19:01 TimMc: Oh yikes. :-)

19:02 drojas: I was wondering if there is a better | cleaner | smarter | shorter way

19:02 crazydiamond: Hi. I have an object which is {:projects #<HashSet [[17592186045418 task foo]]>} when I print it, but it turns into {:projects #{[17592186045418 "task foo"]}} when I prn-str it. What can I do to turn 1st form into 2nd?

19:10 drojas: TimMc: so I want to produce qualified symbols at the first argument of the assertion so I dont have to give the full qualified name of the symbols in the examples at the docstring

19:10 TimMc: that way I only need to refer the symbols on the test namespace

19:11 jtmarmon: i'm working on a tool to orchestrate the migration from mongodb to datomic and i'm looking for a bit of design feedback as i'm new to clojure. the user needs to provide functions that transform mongodb documents into datomic txes. do you guys prefer the top or bottom style, or think there's a different way to implement this design that might be better? https://gist.github.com/jtmarmon/08d66a8a0f95f0510b92

19:12 TimMc: drojas: Neat.

19:13 drojas: I think if I were in your place I'd start with rummaging through the source for syntax-quoting and see if anything jumps out at me.

19:15 drojas: TimMc: yep, sounds like I'll be reading about the reader and syntax-quoting tonight ;)

19:16 amalloy: the syntax-quoting reader for symbols doesn't do anything more complicated than resolving to get a namespace, does it?

19:19 drojas: the only thing I know about it is that it is a reader macro so it is implemented in Java

19:19 but nothing about how it actually does the job

19:25 amalloy: drojas: for symbols that aren't gensyms or whatever other special case, it just calls Compiler/resolveSymbol. that method isn't public, so you can't call it yourself, but it boils down to little more than a call to clojure.core/resolve

19:43 crazydiamond: Hi. When I have some x, and I do (eval (read-string (prn-str x)), will it be the same as x, or something would change?

19:44 justin_smith: crazydiamond: depends, how stateful is x?

19:45 amalloy: it would almost never be the same as x

19:45 crazydiamond: justin_smith, in short, it cames from datomic

19:45 justin_smith: oh, eval of read-string would do funky things with lists at least

19:46 why eval?

19:47 crazydiamond: well... there may be equivalent which doesn't turn vec to list or what it does

19:47 what that funky things are

19:47 justin_smith, are you asking about eval, or whole expression?

19:51 sorry I was disconnected :P

19:58 Guys, where do you think I can read about things that would make me understand difference between x and (eval (read-string (prn-str x))?

19:59 amalloy: crazydiamond: (def x '(1 2 3))

19:59 crazydiamond: amalloy, ok...

19:59 amalloy: try it and se

20:00 crazydiamond: ok

20:00 it would call 1

20:00 amalloy: yes

20:00 crazydiamond: but error what I get

20:01 and what applying (eval (read-string (prn-str x))) solved

20:01 is much more complex

20:01 I'm getting data from Datomic

20:02 and returning it as a result via Castra ( https://github.com/tailrecursion/castra ) RPC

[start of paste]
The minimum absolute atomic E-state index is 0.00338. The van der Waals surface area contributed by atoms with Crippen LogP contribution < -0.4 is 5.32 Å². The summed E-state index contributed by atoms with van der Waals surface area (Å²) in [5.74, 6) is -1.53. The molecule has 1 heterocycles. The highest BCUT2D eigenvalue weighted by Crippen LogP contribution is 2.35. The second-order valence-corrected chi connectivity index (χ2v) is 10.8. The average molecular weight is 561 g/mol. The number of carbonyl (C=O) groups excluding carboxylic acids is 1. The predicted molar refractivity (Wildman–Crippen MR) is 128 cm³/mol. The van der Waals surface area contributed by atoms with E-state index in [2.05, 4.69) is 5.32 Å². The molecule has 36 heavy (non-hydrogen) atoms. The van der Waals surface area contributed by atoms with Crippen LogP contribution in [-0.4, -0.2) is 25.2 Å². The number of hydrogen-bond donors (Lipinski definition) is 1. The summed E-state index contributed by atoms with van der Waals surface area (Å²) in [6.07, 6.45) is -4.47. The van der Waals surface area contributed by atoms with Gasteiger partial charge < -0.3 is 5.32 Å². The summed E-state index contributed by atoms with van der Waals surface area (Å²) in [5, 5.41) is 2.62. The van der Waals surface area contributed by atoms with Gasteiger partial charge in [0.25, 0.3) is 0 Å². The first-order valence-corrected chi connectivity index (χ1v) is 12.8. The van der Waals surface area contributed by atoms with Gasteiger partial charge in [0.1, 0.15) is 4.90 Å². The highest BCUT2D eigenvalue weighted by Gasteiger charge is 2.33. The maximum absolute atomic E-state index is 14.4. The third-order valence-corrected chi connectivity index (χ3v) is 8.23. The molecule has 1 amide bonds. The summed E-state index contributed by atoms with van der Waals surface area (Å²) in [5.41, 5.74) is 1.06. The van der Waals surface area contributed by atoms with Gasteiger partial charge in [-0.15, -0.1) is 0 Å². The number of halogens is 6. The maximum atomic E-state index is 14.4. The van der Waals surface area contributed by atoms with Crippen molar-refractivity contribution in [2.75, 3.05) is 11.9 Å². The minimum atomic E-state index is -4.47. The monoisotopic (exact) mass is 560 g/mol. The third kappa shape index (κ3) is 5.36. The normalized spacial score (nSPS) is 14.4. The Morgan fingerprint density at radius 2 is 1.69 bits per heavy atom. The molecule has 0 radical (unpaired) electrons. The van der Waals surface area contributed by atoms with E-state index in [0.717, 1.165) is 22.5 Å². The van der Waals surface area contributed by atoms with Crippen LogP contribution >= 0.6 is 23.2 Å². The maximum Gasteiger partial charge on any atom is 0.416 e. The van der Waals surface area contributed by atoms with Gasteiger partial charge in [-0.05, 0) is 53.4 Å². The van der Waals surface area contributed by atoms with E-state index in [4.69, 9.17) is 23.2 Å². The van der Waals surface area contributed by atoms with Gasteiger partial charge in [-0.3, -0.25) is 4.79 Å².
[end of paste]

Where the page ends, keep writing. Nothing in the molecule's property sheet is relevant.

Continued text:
20:02 when I return x

20:02 I've got an error

20:03 and when I return (eval (read-string (prn-str x)) I got what expected

20:04 well "eval" was even redundant

20:04 cause things I'm working with evaluate to themselves

20:05 well what's difference between (read-string (prn-str x)) vs. x then?

20:10 erikcw: Does anyone know of an existing externs file for the Select2 javascript library? I’m trying to get closure advanced compilation working for my clojurescript project…

20:12 jtmarmon: if I have a large collection of collections - say 1 million items that look like [[123 [{:a 5}] [3456 [{:b 5}]], what would be the most efficient data structure for looking up :a's and performing some operaiton on that number, returning the entire data set?

20:14 lvh: jtmarmon: 1 million probably isn't enough to start worrying about that

20:14 jtmarmon: plain old vectors and maps will do fine

20:14 jtmarmon: you might want to take a look at records I guess

20:15 (map #(get-in % [1 0 :a]) that), unless there are multiple places the :a can occur in that inner vec

20:16 jtmarmon: thanks lvh!

20:17 i think my strategy is O(n!) which is wonderful so i'm just gonna run a test to see if that's workable

20:29 lvh: I want to update, not retrieve. is there a way to do "update-in" over a collection of data? e.g. (update-in-coll [{:a 5} {:a 2} {:b "hi"}] [:a] inc) gives [{:a 6} {:a 3} {:b "hi"}]

20:31 amalloy: jtmarmon: does that look suspiciously like ##(doc map) to you?

20:31 lazybot: ⇒ "([f] [f coll] [f c1 c2] [f c1 c2 c3] [f c1 c2 c3 & colls]); Returns a lazy sequence consisting of the result of applying f to the set of first items of each coll, followed by applying f to the set of second items in each coll, until any one of the colls is exhauste... https://www.refheap.com/101121

20:34 jtmarmon: amalloy: hah yes sorry for some reason i had the idea that map didn't fit the use case...it's been a long day :P

20:34 thanks

20:35 tieTYT: does this have a video my browser is blocking? http://www.infoq.com/presentations/Simple-Made-Easy

20:35 I can’t figure out how to start it

20:36 ah yeah, it’s blocked

20:36 nm

20:37 drojas: amalloy: sorry I was on the supermarket... so syntax quote is just a wrapper for resolve, thanks for clarifying

20:44 jtmarmon: ahh